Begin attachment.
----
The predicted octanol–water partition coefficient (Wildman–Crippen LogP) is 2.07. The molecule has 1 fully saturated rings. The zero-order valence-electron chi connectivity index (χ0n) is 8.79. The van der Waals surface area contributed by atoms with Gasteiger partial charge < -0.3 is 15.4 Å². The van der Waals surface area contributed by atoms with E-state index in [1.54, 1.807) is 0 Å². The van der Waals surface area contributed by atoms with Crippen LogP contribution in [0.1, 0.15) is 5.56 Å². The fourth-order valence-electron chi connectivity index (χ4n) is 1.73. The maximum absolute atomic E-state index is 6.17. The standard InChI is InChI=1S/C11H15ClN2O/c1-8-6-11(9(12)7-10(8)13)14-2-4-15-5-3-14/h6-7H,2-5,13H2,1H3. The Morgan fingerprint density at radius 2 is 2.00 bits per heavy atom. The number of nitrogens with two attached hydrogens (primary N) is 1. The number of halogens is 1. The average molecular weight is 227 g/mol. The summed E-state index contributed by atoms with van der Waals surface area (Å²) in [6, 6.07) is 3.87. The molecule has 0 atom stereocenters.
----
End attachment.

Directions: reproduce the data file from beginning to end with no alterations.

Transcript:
The predicted octanol–water partition coefficient (Wildman–Crippen LogP) is 2.07. The molecule has 1 fully saturated rings. The zero-order valence-electron chi connectivity index (χ0n) is 8.79. The van der Waals surface area contributed by atoms with Gasteiger partial charge < -0.3 is 15.4 Å². The van der Waals surface area contributed by atoms with E-state index in [1.54, 1.807) is 0 Å². The van der Waals surface area contributed by atoms with Crippen LogP contribution in [0.1, 0.15) is 5.56 Å². The fourth-order valence-electron chi connectivity index (χ4n) is 1.73. The maximum absolute atomic E-state index is 6.17. The standard InChI is InChI=1S/C11H15ClN2O/c1-8-6-11(9(12)7-10(8)13)14-2-4-15-5-3-14/h6-7H,2-5,13H2,1H3. The Morgan fingerprint density at radius 2 is 2.00 bits per heavy atom. The number of nitrogens with two attached hydrogens (primary N) is 1. The number of halogens is 1. The average molecular weight is 227 g/mol. The summed E-state index contributed by atoms with van der Waals surface area (Å²) in [6, 6.07) is 3.87. The molecule has 0 atom stereocenters.